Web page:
Vocational Rehab and Life Care Plan Hypothetical Scenarios
In providing life care plan and vocational assessments, we are often required to rely on the opinions of treating or consulting physicians regarding the foundation for future medical recommendations or likely physical restrictions that may prevent plaintiffs from returning to their pre-injury occupations. Although the generally accepted methods and standards for practicing life care planners allow us to independently recommend evaluations to obtain additional prognostic information, we are beholden to medical doctors to determine the medical necessity of future surgeries, routine medical treatments, medications, and other life care plan items. Similarly, our decisions regarding an individual’s vocational prognosis not only relies on education, work history, transferrable skills, and vocational interests but are centrally focused on the individual’s residual functional capacity. The ultimate opinion regarding a plaintiff’s post-injury physical demand capabilities is made following a functional capacity evaluation or more typically solely by a treating physician. But what happens if the physician’s opinions aren’t clear or are more nuanced?
It is a well-known principle of law that if expert testimony given in response to hypothetical questions is predicated on a statement of unproven facts, it has no probative value and should not affect the outcome of the case (Brown v. Aetna Casualty & Surety Co., 96 So. 2nd 357, 360; LA App.2nd Cir. 1957). Therefore, it is the court’s prerogative to prevent expert testimony that would unfairly bias the jury. However, when physicians forecast the likely medical course of a plaintiff many years into the future, they often present different scenarios to account for the potential outcomes. For example, the physician who releases an individual to return to work “as tolerated” may claim that at some point in the future (we don’t know when), the person will possibly/probably be unable to continue working. Or, the individual should delay having a proposed spinal surgery until “they can no longer tolerate it.”
Typically, we provide opinions that reach the greater than 50% likelihood threshold. However, physicians, either through deposition testimony or during our consultations may be unable or unwilling to comment on that likelihood, or better than 50% chance threshold. For practical reasons, our reports capture our opinions at a specific moment in time, based on currently available information. Subsequent to our report, additional depositions may be taken where doctors change their opinions, the facts of the individual’s response to health care treatments may change, or the needs of the referral source may change (upcoming mediation, trial date, etc.). For these reasons, it is typical for us to include items and opinions as a hypothetical for informational purposes. In Life Care Planning, this may mean including the cost for a surgery that is not currently recommended with a greater than 50% likelihood but may be contingent on the outcome of yet to be conducted diagnostics or procedures.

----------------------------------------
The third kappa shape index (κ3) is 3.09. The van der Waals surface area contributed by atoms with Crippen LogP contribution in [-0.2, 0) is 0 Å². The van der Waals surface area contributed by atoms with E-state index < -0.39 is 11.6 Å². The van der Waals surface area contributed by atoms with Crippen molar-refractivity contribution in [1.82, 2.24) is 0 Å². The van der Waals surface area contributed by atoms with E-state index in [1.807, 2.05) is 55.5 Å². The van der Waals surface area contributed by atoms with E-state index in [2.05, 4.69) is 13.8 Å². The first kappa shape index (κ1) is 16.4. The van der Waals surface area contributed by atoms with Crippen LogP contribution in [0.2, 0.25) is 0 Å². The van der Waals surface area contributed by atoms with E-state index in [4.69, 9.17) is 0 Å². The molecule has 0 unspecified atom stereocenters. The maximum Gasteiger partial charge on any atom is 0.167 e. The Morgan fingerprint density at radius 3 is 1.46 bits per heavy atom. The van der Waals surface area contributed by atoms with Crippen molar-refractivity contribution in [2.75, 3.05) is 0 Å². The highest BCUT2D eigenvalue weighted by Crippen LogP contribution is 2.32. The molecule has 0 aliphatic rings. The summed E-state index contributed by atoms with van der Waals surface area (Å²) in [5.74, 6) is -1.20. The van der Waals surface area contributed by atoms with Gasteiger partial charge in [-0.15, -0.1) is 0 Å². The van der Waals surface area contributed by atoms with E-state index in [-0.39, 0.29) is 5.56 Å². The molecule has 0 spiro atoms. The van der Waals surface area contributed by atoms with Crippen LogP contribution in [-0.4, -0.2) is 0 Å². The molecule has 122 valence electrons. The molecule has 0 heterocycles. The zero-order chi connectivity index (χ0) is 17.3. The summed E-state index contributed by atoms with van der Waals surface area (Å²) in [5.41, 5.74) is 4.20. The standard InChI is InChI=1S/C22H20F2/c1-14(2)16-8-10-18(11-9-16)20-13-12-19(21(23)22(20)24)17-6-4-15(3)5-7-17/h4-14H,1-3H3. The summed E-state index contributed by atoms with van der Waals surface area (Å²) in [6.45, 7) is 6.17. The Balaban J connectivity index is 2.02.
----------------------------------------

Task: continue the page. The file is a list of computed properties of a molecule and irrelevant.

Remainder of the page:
It is the court’s purview to decide the probative value of hypothetical scenarios, however, we strive to help educate the trier(s) of fact regarding the likely consequences based on the range of potential scenarios presented by the treating or consulting physicians. When our opinions rely on nuanced or contingent medical opinions, it is our practice to communicate this in the form of clearly delineated hypothetical scenarios with sufficient explanation.
We offer complimentary consultations concerning "hypothetical matters."
To strategize with one of our vocational experts or certified life care planners at Stokes & Associates please call David Barrett at 504-454-5009, visit our website, www.stokes-associates.com or email firstname.lastname@example.org.
Larry S. Stokes, Ph.D.
Aaron Wolfson, Ph.D.
Lacy Sapp, Ph.D.
Todd Capielano, M.Ed., LRC, CRC, LPC, CLCP